Snyder concludes by noting that while interest in human rights surged by 1976, attention has in many respects waned since the 1980s. Attention to these issues is not inevitable and it cannot be sustained without continuing participation from different sectors of civil society. Paying close attention to the ways that these interests were cultivated in the 1970s is one way that the activists of the 21st century might try cultivating awareness of the problems confronting the world today.

July 5, 2018 | Permalink | Comments (0)

Wednesday, July 4, 2018

Human Rights Teaching and Research Tip for the Fourth of July!

So, you have a day off and want to get a jump on your fall term obligations.  Actually, we hope you spend the day relaxing with family and friends, but just in case, we have a tip for you!  Edward Elgar Publishers (no relation to the British composer, we think), is growing their Research Handbooks in Human Rights series.  Two Handbooks are already available -- on HR and the Environment, and HR and Humanitarian Law.  More are in the works, and the publisher is soliciting ideas for additional volumes.  A description of the series is below, and here is a link for more information.  As you prepare for the coming fall term, this forward-looking series is a great resource for HR teaching and new research.

Here's the publisher's description:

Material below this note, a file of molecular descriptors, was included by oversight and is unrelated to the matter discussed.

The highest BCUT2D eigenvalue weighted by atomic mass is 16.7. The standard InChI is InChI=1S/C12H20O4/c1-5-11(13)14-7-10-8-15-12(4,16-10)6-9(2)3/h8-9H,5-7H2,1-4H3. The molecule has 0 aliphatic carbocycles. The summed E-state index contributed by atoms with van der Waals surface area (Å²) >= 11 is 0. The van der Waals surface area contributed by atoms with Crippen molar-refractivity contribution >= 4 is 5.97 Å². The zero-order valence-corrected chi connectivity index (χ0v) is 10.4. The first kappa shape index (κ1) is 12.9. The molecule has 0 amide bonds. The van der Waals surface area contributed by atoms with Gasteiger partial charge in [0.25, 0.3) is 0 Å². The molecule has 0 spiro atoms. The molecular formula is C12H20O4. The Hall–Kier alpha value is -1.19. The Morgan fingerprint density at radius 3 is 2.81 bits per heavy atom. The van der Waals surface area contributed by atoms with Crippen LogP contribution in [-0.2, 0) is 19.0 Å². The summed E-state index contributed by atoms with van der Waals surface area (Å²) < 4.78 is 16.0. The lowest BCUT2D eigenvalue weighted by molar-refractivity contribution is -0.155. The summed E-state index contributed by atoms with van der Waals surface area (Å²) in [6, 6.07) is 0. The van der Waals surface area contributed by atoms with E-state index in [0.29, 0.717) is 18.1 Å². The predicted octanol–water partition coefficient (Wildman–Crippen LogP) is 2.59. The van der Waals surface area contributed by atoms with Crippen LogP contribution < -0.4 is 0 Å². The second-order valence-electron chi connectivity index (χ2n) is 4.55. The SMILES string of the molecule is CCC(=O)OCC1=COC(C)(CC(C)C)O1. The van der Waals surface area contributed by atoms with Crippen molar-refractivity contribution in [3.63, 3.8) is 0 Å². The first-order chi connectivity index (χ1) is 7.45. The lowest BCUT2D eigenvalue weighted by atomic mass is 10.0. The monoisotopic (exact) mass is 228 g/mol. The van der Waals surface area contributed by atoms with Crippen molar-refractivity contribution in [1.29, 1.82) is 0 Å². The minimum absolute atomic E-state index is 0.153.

Elgar Research Handbooks are original reference works designed to provide a broad overview of research in a given field while at the same time creating a forum for more challenging, critical examination of complex and often under-explored issues within that field. Chapters by international teams of contributors are specially commissioned by editors who carefully balance breadth and depth. Often widely cited, individual chapters present expert scholarly analysis and offer a vital reference point for advanced research. Taken as a whole they achieve a wide-ranging picture of the state-of-the-art. Making a major scholarly contribution to the field of human rights, the volumes in this series explore topics of current concern from a range of jurisdictions and perspectives, offering a comprehensive analysis of current research. When relevant the Handbooks include interdisciplinary work in order to shed light on the intersection of human rights with other fields. Edited by leading scholars, each volume offers far-reaching explorations of current issues in human rights that are unrivaled in their blend of critical, substantive analysis, and in their synthesis of contemporary research. Each Handbook stands alone as an invaluable source of reference for students, scholars and practicing lawyers. Whether used as an information resource on key topics or as a platform for advanced study, volumes in this series will become definitive scholarly reference works on the law of human rights.

July 4, 2018 | Permalink | Comments (1)